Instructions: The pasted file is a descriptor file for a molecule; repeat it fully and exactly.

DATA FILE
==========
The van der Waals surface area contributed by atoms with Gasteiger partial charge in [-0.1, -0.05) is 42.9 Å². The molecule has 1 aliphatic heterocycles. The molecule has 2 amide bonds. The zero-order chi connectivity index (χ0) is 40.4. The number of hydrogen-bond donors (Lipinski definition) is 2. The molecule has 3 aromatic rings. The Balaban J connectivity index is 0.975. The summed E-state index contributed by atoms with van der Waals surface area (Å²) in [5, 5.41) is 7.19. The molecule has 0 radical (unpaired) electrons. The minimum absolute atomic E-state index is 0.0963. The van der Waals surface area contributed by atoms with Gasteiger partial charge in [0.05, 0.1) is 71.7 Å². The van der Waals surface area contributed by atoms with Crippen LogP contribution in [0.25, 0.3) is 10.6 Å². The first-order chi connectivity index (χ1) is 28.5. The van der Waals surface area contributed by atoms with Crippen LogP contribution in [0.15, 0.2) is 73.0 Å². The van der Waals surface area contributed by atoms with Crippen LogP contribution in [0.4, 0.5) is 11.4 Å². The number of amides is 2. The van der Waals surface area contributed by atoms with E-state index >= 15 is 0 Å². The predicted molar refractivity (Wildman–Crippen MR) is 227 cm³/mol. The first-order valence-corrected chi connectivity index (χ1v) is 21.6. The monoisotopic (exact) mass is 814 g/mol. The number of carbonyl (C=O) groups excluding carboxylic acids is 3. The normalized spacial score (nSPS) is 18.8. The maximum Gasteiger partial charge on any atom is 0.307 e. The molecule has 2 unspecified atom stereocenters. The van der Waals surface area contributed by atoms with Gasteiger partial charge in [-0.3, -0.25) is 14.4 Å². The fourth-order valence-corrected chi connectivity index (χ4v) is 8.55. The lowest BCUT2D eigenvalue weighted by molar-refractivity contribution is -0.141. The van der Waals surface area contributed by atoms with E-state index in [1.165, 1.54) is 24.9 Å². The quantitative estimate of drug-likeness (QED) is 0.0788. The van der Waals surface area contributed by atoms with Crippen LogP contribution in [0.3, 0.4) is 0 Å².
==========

The van der Waals surface area contributed by atoms with Gasteiger partial charge in [-0.1, -0.05) is 42.9 Å². The molecule has 1 aliphatic heterocycles. The molecule has 2 amide bonds. The zero-order chi connectivity index (χ0) is 40.4. The number of hydrogen-bond donors (Lipinski definition) is 2. The molecule has 3 aromatic rings. The Balaban J connectivity index is 0.975. The summed E-state index contributed by atoms with van der Waals surface area (Å²) in [5, 5.41) is 7.19. The molecule has 0 radical (unpaired) electrons. The minimum absolute atomic E-state index is 0.0963. The van der Waals surface area contributed by atoms with Gasteiger partial charge in [0.05, 0.1) is 71.7 Å². The van der Waals surface area contributed by atoms with Crippen LogP contribution in [0.25, 0.3) is 10.6 Å². The first-order chi connectivity index (χ1) is 28.5. The van der Waals surface area contributed by atoms with Crippen LogP contribution in [0.15, 0.2) is 73.0 Å². The van der Waals surface area contributed by atoms with Crippen LogP contribution in [0.4, 0.5) is 11.4 Å². The number of amides is 2. The van der Waals surface area contributed by atoms with E-state index >= 15 is 0 Å². The predicted molar refractivity (Wildman–Crippen MR) is 227 cm³/mol. The first-order valence-corrected chi connectivity index (χ1v) is 21.6. The monoisotopic (exact) mass is 814 g/mol. The number of carbonyl (C=O) groups excluding carboxylic acids is 3. The normalized spacial score (nSPS) is 18.8. The maximum Gasteiger partial charge on any atom is 0.307 e. The molecule has 2 unspecified atom stereocenters. The van der Waals surface area contributed by atoms with Gasteiger partial charge in [-0.3, -0.25) is 14.4 Å². The fourth-order valence-corrected chi connectivity index (χ4v) is 8.55. The lowest BCUT2D eigenvalue weighted by molar-refractivity contribution is -0.141. The van der Waals surface area contributed by atoms with E-state index in [1.165, 1.54) is 24.9 Å². The quantitative estimate of drug-likeness (QED) is 0.0788. The van der Waals surface area contributed by atoms with Crippen LogP contribution in [0.3, 0.4) is 0 Å².